“I’ve always believed you hire character and train skill.” — Lori Greiner, American inventor, entrepreneur, and Shark Tank panelist.
The culture of your workplace is critical, even if it might be hard to define.
In 2014, Merriam Webster stated that “culture” was the most popular word of the year. When building a business or brand, culture can make or break long-term success.
Research shows that culture, engagement and employee retention are top challenges facing business leaders today. More than half of leaders asked in a Forbes survey rated culture as “urgent”—up from around 20% last year.
A strong organizational culture can help you find and retain top people. But you might need to do some things differently to promote your company’s culture, says Chris Cancialosi, PhD, managing partner and founder at gothamCulture.
Many women business leaders know that when you make the culture of your business priority No. 1, you cultivate the right talent—not the other way around.
How to Establish Culture
Putting culture front and center involves risk. For example: Netflix went from a DVD-by-mail business to one that’s transformed how people watch TV and movies—all because its chief talent officer Patty McCord helped turn the idea of company culture on its head.
With co-founder Reed Hastings, McCord, who’s now a consultant to companies on leadership and culture, told Fast Company that she decided to approach team building by listing what the company valued, what mattered to them, and what they expected in their people.
How did she do it? Partly by tuning out what other companies were doing. Instead of trying to cater to new talent, the company’s self-sufficiency culture encouraged employees who pledged responsibility to the mission above salary and perks. McCord says putting culture first forced them to “take risks with the people stuff, just like we took risks with the business.”
A company’s culture should address some main questions: What’s our mission? What’s most vital to our mission? How do we achieve that mission? Who can best help us achieve our mission?
Making Culture Priority #1
Letting go of a “hero-complex” is part of putting your organization’s culture front and center.
Herrin started WeddingChannel.com in her early 20s and later sold it to The Knot. She admitted she had a lot to learn about putting culture above profits: “I was a terrible leader back then, a 24-year-old kid under extreme pressure. I didn’t have the emotional intelligence to realize that [leaders need] to be at their best under pressure, not their worst.” Herrin says her focus was more on her own performance versus how the company grew. “I got that out of my system early.”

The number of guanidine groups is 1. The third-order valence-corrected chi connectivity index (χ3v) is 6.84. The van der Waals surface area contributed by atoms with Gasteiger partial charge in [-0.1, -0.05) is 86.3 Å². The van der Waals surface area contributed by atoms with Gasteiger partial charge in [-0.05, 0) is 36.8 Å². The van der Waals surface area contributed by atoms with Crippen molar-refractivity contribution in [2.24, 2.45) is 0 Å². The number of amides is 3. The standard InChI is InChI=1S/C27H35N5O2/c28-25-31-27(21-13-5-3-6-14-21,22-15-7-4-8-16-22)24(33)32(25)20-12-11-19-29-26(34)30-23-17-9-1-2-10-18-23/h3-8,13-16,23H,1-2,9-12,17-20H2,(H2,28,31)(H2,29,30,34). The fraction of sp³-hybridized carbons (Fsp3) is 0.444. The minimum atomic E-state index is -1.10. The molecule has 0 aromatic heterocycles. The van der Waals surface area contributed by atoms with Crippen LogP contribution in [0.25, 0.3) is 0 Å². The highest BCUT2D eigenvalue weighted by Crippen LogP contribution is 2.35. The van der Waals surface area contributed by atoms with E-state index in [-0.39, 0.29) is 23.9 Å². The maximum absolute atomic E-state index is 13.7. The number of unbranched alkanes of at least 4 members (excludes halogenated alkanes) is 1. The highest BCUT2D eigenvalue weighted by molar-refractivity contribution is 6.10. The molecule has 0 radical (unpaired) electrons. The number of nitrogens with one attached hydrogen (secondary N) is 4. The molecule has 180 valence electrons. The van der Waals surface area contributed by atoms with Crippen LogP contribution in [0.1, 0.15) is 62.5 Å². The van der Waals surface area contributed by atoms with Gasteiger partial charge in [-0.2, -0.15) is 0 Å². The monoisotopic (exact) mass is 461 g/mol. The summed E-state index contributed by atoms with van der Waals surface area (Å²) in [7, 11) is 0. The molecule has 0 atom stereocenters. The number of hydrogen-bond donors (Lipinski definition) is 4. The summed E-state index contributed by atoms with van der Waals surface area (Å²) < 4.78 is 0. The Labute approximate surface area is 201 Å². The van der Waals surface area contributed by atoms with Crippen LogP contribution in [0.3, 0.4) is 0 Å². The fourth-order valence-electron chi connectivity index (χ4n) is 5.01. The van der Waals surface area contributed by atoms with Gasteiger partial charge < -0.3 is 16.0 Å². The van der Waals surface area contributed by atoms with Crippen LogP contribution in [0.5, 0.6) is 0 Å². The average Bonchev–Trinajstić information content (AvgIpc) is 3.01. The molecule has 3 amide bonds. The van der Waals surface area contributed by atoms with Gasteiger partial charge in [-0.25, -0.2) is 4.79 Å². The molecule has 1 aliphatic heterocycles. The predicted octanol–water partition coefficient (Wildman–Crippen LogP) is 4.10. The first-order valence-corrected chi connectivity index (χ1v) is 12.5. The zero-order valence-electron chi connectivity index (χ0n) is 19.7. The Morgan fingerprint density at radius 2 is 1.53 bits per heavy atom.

Use That ‘Nurture’ Instinct
Looking for employees who bring the traits you want your company culture to embody is the quickest way to growth, Herrin says. “The challenge is to be fierce about your hiring filters. You have to commit to caring for the culture more than the quarter.”
Some things to remember:
Don’t overlook the introverts. They might not be loud, but they’re usually the ones with the good ideas. According to Susan Cain, author of Quiet: The Power of Introverts in a World That Can’t Stop Talking, 70% of the world’s leading CEOs are introverts. The key is to draw them out. Ask what their passions are other than their careers; you might be surprised to find a budding entrepreneur or closet artist who could bloom into a real asset to your organization.
Work for a cause, not for applause. Today’s young employees value loyalty to one company FAR less than their older-generation predecessors. Working for a well-run company is important, but how big and/or profitable the company is matters much less to Millennials. What earns their loyalty? Your company’s outlook: what it contributes to society as a whole and how it sees its place in the world.
What Should You Ask?
Herrin offered insights on how she selects people who represent Stella & Dot’s business culture.
- Dig deeper: “I ask them about how they grew up, what was influential in their life and what they’re really passionate about.”
- Find out what their goals are: “What do you want to be known for, what mark do you want to leave? I also ask them what their superpower is.”
- Discover what drives them: “It’s really about, do you care about the mission, do you have a work ethic, do you care about winning as a company? That’s what I try to tease out.”
- Learn how they work: “Find people who… see opportunities more than obstacles. If you offer them constructive criticism, they’re open-minded instead of defensive.”